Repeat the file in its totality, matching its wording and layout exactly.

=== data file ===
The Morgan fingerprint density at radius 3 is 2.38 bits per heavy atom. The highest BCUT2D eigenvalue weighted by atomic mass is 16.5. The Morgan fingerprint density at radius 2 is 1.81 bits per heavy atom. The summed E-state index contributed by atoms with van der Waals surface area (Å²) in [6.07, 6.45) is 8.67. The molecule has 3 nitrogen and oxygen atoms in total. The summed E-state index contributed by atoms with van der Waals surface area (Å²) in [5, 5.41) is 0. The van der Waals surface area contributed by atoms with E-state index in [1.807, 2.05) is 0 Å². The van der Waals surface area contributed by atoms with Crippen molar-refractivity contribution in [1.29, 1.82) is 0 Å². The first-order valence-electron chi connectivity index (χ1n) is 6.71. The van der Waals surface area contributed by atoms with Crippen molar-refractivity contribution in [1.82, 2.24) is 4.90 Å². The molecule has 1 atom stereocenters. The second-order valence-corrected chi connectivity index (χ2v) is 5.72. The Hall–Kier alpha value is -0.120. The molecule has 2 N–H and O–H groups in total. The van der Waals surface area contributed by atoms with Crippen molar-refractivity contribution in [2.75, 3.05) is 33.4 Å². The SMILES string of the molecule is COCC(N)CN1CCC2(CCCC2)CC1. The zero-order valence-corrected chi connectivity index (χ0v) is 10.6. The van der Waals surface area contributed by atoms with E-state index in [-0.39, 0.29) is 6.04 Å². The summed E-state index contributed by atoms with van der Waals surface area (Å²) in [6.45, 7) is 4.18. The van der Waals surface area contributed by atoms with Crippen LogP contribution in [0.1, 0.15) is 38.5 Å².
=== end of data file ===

The Morgan fingerprint density at radius 3 is 2.38 bits per heavy atom. The highest BCUT2D eigenvalue weighted by atomic mass is 16.5. The Morgan fingerprint density at radius 2 is 1.81 bits per heavy atom. The summed E-state index contributed by atoms with van der Waals surface area (Å²) in [6.07, 6.45) is 8.67. The molecule has 3 nitrogen and oxygen atoms in total. The summed E-state index contributed by atoms with van der Waals surface area (Å²) in [5, 5.41) is 0. The van der Waals surface area contributed by atoms with E-state index in [1.807, 2.05) is 0 Å². The van der Waals surface area contributed by atoms with Crippen molar-refractivity contribution in [1.29, 1.82) is 0 Å². The first-order valence-electron chi connectivity index (χ1n) is 6.71. The van der Waals surface area contributed by atoms with Crippen molar-refractivity contribution in [1.82, 2.24) is 4.90 Å². The molecule has 1 atom stereocenters. The second-order valence-corrected chi connectivity index (χ2v) is 5.72. The Hall–Kier alpha value is -0.120. The molecule has 2 N–H and O–H groups in total. The van der Waals surface area contributed by atoms with Crippen molar-refractivity contribution in [2.75, 3.05) is 33.4 Å². The SMILES string of the molecule is COCC(N)CN1CCC2(CCCC2)CC1. The zero-order valence-corrected chi connectivity index (χ0v) is 10.6. The van der Waals surface area contributed by atoms with E-state index in [-0.39, 0.29) is 6.04 Å². The summed E-state index contributed by atoms with van der Waals surface area (Å²) in [6.45, 7) is 4.18. The van der Waals surface area contributed by atoms with Crippen LogP contribution in [0.1, 0.15) is 38.5 Å².